(The authors are Reuters Breakingviews columnists. The opinions expressed are their own.)
By Edward Hadas and Chris Hughes
LONDON, Sept 27 (Reuters Breakingviews) - Some day, London will be like it was only a few years ago, when its homes were not unaffordable for all but the most wealthy. While waiting, policymakers should try to mitigate the damage that global easy money has done to this privileged corner of the world.
Unusual global financial conditions are the curse of London property, or the blessing, for those on the inside. Central London was not so appealing when monetary policy was normal. Although finance flourished between 2000 and 2005, and interest rates were low, property prices in its prime areas underperformed the UK average. The credit boom, which both relaxed mortgage availability and vastly increased financial-sector bonuses, sent the market into overdrive in 2006 and 2007. There was a small correction after Lehman. The sharp rise since 2009 has coincided with global money printing.
The multi-year financial windfall has done wonders for owners. At the extreme end, prices of houses in central London’s plushest areas are up over 83 percent in the last 4.5 years, according to data from the London School of Economics and real-estate agent John D Wood. That means a house worth 500,000 pounds when the market seemingly normalised in 2009 has generated a capital gain of the same value as a 155,000 pound-a-year job over the same period, adjusting for taxes. And the market trough then was still about one-third above its level of January 2006.
These are of course mainly paper gains. But they represent an astonishing post-crisis windfall for those in UK society, at a time when real incomes across the country more broadly have fallen and when employment in the regions has stagnated.
What’s more, the gains could soon become an economic drag. Up to now, most talented newcomers to London have been content to rent and, since landlords are willing to accept 2.5 percent gross yields, rents are merely exorbitant, not prohibitive. Rents in London’s top postcodes actually fell 2.5 percent annually in August, says real-estate agency Knight Frank, and in London more broadly have lagged inflation in the last 12 months, says the national statistics office. However, as the young professionals start to crave the security and freedom of property ownership, they find that all affordable options are unattractive: small, dismal, distant from work or in ill repair.
Many people endure that. But if prices continue to rise, other cities could lure away the best and brightest. London would not be hurt if the buyers who are outbidding normal people compensated by helping to keep British culture diverse, cool and lively. In fact, there is much more degradation than support. Too many of the most attractive properties are going to absentee owners, both from the UK and the gilded global elite. The super-rich push the very rich, mainly lawyers and bankers, out to less attractive properties, and the ripples of unaffordability and capital gains push artists, teachers, academics, healthcare professionals, software developers and other interesting people out of the region. This will slowly dull London’s buzz.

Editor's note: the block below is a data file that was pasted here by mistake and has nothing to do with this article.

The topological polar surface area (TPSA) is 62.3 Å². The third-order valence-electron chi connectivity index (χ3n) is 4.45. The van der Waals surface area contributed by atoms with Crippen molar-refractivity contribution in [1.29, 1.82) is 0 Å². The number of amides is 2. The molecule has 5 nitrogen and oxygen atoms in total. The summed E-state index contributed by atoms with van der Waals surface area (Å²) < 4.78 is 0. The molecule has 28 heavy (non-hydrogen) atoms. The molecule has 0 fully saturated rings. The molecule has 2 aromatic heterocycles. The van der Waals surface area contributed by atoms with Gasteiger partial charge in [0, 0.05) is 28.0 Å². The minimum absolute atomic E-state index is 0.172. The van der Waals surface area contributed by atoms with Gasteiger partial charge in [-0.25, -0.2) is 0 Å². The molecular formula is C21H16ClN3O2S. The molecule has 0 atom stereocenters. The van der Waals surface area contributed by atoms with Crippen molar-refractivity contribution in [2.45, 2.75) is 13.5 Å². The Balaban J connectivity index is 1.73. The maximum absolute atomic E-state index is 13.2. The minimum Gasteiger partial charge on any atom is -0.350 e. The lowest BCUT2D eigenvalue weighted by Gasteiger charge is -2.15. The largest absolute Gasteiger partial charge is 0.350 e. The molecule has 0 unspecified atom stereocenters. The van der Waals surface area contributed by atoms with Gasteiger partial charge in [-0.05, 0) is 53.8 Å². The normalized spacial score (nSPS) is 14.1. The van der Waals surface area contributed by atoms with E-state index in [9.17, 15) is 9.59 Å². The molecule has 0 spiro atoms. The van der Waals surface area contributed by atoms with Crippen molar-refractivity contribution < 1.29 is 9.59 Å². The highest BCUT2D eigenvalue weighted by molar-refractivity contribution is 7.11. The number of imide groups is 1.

What can be done? One common suggestion is to make non-residence much less attractive. But even high annual “non-occupancy” taxes might not bother ultra-rich owners who can swallow the cost. Capital gains taxes which captured most of the real gains that accrued for merely owning something in the right place could be more effective. Such taxes could be tailored – limited, say, to post-2009 gains, applied only to ultra-rich houses, adjusted for inflation – to make them fair and politically acceptable. If property has become a financial asset, it should be treated as such.
Another remedy is to invest in making non-central parts of the London metropolitan area more appealing places to live. Various parts of local and national government are working on the problem, but much more could be done – at a relatively modest cost – to encourage commerce, culture and leisure activities.
Finally, while London’s problem is more an excess of buying power than a shortage of buildings, new and attractive housing with excellent transport links would make economic exile to the outer boroughs and more distant suburbs less galling for those who need to work in the centre of town. The UK is certainly rich enough to afford more and better buildings where people want to live, but unambitious governments and obstructionist planning rules have slowed progress to a crawl. A controlled construction boom would be welcome.
The agenda – non-residence taxes, windfall capital gains taxes, urban renovation and quality construction – could work, but not without a strong government to back it. Nothing like that is in sight. The lack of political will is an even bigger threat to London’s future than too-generous monetary policy.
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(Editing by George Hay and Sarah Bailey)
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